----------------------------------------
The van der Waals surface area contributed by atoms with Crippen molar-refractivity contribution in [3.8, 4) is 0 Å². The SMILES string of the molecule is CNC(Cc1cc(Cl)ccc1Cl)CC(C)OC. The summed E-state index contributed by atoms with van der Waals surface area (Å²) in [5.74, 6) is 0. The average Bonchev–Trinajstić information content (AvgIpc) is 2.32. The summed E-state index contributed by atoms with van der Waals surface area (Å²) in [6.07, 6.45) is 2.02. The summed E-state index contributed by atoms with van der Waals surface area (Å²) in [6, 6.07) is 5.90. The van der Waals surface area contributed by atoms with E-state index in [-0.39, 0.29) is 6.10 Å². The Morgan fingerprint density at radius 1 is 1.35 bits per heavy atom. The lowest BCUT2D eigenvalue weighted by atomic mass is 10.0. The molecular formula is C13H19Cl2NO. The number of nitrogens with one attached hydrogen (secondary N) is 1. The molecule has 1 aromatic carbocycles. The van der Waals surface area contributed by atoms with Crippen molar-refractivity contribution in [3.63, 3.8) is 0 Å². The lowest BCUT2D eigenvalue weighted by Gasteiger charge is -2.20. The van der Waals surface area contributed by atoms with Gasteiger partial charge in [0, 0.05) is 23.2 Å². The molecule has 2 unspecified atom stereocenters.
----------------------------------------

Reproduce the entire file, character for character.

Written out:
The van der Waals surface area contributed by atoms with Crippen molar-refractivity contribution in [3.8, 4) is 0 Å². The SMILES string of the molecule is CNC(Cc1cc(Cl)ccc1Cl)CC(C)OC. The summed E-state index contributed by atoms with van der Waals surface area (Å²) in [5.74, 6) is 0. The average Bonchev–Trinajstić information content (AvgIpc) is 2.32. The summed E-state index contributed by atoms with van der Waals surface area (Å²) in [6.07, 6.45) is 2.02. The summed E-state index contributed by atoms with van der Waals surface area (Å²) in [6, 6.07) is 5.90. The van der Waals surface area contributed by atoms with E-state index in [-0.39, 0.29) is 6.10 Å². The Morgan fingerprint density at radius 1 is 1.35 bits per heavy atom. The lowest BCUT2D eigenvalue weighted by atomic mass is 10.0. The molecular formula is C13H19Cl2NO. The number of nitrogens with one attached hydrogen (secondary N) is 1. The molecule has 1 aromatic carbocycles. The van der Waals surface area contributed by atoms with Crippen molar-refractivity contribution in [3.63, 3.8) is 0 Å². The lowest BCUT2D eigenvalue weighted by Gasteiger charge is -2.20. The van der Waals surface area contributed by atoms with Gasteiger partial charge in [0, 0.05) is 23.2 Å². The molecule has 2 unspecified atom stereocenters.